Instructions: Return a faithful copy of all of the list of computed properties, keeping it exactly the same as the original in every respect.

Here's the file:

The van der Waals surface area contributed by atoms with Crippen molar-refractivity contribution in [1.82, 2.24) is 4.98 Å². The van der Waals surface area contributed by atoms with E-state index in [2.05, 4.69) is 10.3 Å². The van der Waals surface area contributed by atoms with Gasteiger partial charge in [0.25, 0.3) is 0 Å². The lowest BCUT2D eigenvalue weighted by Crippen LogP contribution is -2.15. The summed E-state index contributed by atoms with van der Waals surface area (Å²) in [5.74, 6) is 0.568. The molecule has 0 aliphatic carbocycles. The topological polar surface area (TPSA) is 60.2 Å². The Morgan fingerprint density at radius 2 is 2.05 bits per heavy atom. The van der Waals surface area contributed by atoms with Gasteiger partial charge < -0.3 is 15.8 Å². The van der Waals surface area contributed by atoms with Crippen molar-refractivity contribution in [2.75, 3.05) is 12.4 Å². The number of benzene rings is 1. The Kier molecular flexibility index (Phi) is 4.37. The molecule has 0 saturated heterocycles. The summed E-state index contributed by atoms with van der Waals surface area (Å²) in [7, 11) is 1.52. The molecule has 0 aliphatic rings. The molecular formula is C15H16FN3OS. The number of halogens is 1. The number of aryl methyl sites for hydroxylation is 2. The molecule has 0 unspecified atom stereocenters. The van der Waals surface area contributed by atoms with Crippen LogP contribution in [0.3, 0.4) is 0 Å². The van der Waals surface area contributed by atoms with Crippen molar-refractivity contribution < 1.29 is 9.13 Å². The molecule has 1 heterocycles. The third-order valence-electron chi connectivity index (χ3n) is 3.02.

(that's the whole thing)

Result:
The van der Waals surface area contributed by atoms with Crippen molar-refractivity contribution in [1.82, 2.24) is 4.98 Å². The van der Waals surface area contributed by atoms with E-state index in [2.05, 4.69) is 10.3 Å². The van der Waals surface area contributed by atoms with Gasteiger partial charge in [0.25, 0.3) is 0 Å². The lowest BCUT2D eigenvalue weighted by Crippen LogP contribution is -2.15. The summed E-state index contributed by atoms with van der Waals surface area (Å²) in [5.74, 6) is 0.568. The molecule has 0 aliphatic carbocycles. The topological polar surface area (TPSA) is 60.2 Å². The Morgan fingerprint density at radius 2 is 2.05 bits per heavy atom. The van der Waals surface area contributed by atoms with Gasteiger partial charge < -0.3 is 15.8 Å². The van der Waals surface area contributed by atoms with Crippen molar-refractivity contribution in [2.75, 3.05) is 12.4 Å². The number of benzene rings is 1. The Kier molecular flexibility index (Phi) is 4.37. The molecule has 0 saturated heterocycles. The summed E-state index contributed by atoms with van der Waals surface area (Å²) in [7, 11) is 1.52. The molecule has 0 aliphatic rings. The molecular formula is C15H16FN3OS. The number of halogens is 1. The number of aryl methyl sites for hydroxylation is 2. The molecule has 0 unspecified atom stereocenters. The van der Waals surface area contributed by atoms with Crippen LogP contribution in [0.3, 0.4) is 0 Å². The van der Waals surface area contributed by atoms with Crippen molar-refractivity contribution < 1.29 is 9.13 Å². The molecule has 1 heterocycles. The third-order valence-electron chi connectivity index (χ3n) is 3.02.